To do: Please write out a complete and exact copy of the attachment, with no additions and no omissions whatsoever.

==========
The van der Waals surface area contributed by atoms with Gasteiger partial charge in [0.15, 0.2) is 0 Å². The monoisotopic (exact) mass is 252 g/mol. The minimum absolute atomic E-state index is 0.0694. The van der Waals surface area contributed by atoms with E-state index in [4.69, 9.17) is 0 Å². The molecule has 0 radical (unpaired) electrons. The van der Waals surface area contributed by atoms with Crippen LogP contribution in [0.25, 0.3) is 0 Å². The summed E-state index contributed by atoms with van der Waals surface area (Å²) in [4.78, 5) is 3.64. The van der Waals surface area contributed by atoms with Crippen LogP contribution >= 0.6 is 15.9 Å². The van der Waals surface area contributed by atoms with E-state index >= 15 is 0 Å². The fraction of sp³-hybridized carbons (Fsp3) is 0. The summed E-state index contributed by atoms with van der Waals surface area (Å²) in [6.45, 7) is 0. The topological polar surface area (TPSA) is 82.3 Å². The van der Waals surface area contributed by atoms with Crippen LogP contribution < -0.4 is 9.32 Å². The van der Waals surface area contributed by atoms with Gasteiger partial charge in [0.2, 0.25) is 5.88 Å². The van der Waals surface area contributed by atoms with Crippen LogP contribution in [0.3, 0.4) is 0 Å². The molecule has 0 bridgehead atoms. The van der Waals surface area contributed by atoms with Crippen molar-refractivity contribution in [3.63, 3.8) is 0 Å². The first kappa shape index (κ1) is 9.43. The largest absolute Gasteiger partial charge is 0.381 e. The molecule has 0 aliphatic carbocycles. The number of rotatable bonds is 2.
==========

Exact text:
The van der Waals surface area contributed by atoms with Gasteiger partial charge in [0.15, 0.2) is 0 Å². The monoisotopic (exact) mass is 252 g/mol. The minimum absolute atomic E-state index is 0.0694. The van der Waals surface area contributed by atoms with E-state index in [4.69, 9.17) is 0 Å². The molecule has 0 radical (unpaired) electrons. The van der Waals surface area contributed by atoms with Crippen LogP contribution in [0.25, 0.3) is 0 Å². The summed E-state index contributed by atoms with van der Waals surface area (Å²) in [4.78, 5) is 3.64. The van der Waals surface area contributed by atoms with Crippen LogP contribution >= 0.6 is 15.9 Å². The van der Waals surface area contributed by atoms with E-state index >= 15 is 0 Å². The fraction of sp³-hybridized carbons (Fsp3) is 0. The summed E-state index contributed by atoms with van der Waals surface area (Å²) in [6.45, 7) is 0. The topological polar surface area (TPSA) is 82.3 Å². The van der Waals surface area contributed by atoms with Crippen LogP contribution < -0.4 is 9.32 Å². The van der Waals surface area contributed by atoms with Gasteiger partial charge in [0.2, 0.25) is 5.88 Å². The van der Waals surface area contributed by atoms with Crippen LogP contribution in [0.3, 0.4) is 0 Å². The molecule has 0 bridgehead atoms. The van der Waals surface area contributed by atoms with Crippen molar-refractivity contribution in [3.63, 3.8) is 0 Å². The first kappa shape index (κ1) is 9.43. The largest absolute Gasteiger partial charge is 0.381 e. The molecule has 0 aliphatic carbocycles. The number of rotatable bonds is 2.